You are solely responsible for your comments and by using TribLive.com you agree to our Terms of Service.
We moderate comments. Our goal is to provide substantive commentary for a general readership. By screening submissions, we provide a space where readers can share intelligent and informed commentary that enhances the quality of our news and information.
While most comments will be posted if they are on-topic and not abusive, moderating decisions are subjective. We will make them as carefully and consistently as we can. Because of the volume of reader comments, we cannot review individual moderation decisions with readers.
We value thoughtful comments representing a range of views that make their point quickly and politely. We make an effort to protect discussions from repeated comments either by the same reader or different readers.
We follow the same standards for taste as the daily newspaper. A few things we won't tolerate: personal attacks, obscenity, vulgarity, profanity (including expletives and letters followed by dashes), commercial promotion, impersonations, incoherence, proselytizing and SHOUTING. Don't include URLs to Web sites.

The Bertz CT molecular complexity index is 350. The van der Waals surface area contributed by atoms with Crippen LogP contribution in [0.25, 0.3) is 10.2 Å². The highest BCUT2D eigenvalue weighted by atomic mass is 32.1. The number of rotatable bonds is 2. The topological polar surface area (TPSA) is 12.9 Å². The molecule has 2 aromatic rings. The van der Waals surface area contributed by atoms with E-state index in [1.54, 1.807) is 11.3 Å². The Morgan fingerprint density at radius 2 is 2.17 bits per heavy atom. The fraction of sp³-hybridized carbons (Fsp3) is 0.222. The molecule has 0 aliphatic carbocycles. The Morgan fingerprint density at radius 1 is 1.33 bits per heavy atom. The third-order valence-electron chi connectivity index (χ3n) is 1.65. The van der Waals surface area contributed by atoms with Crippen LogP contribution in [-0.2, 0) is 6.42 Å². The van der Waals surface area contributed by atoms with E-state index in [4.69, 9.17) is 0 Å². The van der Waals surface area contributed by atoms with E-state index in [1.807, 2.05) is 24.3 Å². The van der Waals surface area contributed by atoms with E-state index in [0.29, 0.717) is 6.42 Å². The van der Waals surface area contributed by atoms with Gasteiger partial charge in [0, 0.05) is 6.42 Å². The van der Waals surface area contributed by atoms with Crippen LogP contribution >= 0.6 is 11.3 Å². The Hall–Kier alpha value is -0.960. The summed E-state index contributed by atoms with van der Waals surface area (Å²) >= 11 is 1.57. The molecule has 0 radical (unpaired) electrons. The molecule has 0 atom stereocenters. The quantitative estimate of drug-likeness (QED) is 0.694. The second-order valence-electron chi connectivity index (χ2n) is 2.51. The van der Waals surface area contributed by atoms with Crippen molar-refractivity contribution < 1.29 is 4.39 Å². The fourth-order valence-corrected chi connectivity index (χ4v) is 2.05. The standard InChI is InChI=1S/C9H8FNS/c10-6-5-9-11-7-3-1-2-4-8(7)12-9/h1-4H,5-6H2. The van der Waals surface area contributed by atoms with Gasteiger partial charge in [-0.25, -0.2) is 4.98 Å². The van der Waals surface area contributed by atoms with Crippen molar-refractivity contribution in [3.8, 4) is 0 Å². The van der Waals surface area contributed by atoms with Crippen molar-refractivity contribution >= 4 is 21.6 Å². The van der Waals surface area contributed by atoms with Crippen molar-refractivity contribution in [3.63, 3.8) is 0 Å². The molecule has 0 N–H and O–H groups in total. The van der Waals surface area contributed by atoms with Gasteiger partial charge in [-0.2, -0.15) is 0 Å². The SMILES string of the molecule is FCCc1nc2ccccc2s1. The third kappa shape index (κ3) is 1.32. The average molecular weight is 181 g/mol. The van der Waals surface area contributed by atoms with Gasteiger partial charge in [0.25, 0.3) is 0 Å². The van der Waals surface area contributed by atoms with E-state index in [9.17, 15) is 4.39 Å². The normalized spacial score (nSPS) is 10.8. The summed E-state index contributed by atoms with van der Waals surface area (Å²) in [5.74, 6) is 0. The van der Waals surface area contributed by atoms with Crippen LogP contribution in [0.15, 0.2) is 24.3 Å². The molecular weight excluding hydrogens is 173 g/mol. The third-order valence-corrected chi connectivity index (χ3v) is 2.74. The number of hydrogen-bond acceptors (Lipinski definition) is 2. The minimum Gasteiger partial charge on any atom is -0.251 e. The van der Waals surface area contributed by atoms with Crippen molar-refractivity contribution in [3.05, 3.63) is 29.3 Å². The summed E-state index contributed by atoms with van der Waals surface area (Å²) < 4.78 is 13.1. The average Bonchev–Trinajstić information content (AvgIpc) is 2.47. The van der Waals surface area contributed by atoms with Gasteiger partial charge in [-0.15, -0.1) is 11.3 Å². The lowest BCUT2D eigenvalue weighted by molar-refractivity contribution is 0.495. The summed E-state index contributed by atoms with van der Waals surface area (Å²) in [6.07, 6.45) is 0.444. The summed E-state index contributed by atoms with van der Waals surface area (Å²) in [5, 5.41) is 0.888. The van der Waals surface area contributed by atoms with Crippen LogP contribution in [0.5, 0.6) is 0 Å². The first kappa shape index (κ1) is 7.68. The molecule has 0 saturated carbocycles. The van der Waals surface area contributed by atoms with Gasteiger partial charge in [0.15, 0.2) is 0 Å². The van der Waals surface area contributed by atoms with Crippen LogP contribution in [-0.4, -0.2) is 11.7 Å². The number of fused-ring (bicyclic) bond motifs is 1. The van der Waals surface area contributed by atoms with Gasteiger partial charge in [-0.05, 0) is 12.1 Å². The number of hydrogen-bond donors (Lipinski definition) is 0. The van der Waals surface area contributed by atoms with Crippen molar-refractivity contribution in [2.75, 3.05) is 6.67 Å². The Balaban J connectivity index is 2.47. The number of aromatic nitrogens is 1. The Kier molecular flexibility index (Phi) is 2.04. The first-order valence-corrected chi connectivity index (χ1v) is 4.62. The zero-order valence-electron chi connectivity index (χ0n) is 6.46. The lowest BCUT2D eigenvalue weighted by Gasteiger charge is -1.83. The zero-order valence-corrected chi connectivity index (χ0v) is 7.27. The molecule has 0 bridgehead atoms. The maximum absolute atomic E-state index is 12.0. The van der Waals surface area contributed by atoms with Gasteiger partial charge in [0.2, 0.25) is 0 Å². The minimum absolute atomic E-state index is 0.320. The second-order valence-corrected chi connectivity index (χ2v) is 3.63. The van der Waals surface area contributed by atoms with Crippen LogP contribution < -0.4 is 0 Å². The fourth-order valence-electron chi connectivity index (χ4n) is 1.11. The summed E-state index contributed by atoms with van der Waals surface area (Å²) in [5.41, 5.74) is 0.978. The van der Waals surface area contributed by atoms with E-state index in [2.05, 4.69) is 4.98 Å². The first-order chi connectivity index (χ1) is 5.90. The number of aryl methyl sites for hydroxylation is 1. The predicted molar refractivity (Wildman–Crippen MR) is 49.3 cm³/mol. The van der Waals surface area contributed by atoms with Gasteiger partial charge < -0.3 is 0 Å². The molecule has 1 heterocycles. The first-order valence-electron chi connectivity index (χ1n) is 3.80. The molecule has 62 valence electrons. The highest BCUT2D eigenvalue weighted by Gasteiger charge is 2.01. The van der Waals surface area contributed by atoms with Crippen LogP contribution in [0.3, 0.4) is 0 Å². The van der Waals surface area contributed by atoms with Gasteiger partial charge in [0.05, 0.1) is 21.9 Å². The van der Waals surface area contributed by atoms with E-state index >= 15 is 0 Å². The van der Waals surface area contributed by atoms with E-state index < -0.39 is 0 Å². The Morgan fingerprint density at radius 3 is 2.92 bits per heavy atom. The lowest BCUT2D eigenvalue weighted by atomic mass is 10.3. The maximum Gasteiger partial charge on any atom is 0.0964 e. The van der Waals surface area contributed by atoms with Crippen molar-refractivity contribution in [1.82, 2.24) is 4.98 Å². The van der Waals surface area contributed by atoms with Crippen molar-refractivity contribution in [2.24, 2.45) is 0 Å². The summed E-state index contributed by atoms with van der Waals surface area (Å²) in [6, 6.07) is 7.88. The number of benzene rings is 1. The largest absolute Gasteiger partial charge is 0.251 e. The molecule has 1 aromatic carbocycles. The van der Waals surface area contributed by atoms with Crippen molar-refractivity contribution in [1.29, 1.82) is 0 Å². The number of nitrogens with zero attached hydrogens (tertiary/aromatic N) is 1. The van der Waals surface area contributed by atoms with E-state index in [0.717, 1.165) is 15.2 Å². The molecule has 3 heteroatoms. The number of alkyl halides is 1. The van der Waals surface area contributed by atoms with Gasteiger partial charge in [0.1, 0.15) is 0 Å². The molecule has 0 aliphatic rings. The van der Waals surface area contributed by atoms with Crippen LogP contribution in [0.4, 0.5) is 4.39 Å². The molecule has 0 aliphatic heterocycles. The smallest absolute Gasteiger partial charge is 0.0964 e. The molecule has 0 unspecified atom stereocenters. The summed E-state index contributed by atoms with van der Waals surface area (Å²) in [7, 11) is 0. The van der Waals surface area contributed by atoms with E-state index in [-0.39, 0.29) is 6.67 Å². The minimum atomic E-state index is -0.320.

We do not edit comments. They are either approved or deleted. We reserve the right to edit a comment that is quoted or excerpted in an article. In this case, we may fix spelling and punctuation.
We welcome strong opinions and criticism of our work, but we don't want comments to become bogged down with discussions of our policies and we will moderate accordingly.
We appreciate it when readers and people quoted in articles or blog posts point out errors of fact or emphasis and will investigate all assertions. But these suggestions should be sent via e-mail. To avoid distracting other readers, we won't publish comments that suggest a correction. Instead, corrections will be made in a blog post or in an article.
- Donora police sued in mistaken ID case
- Fleming, 17, restoring Forward cemetery for Eagle Scout rank
- In-house busing aids Belle Vernon Area
- Monessen residents angry about blight
- Man dies in Monongahela fire
- Valley cops receive Narcan training
- Monessen amphitheater brought back to life
- House fire claims life of Monongahela man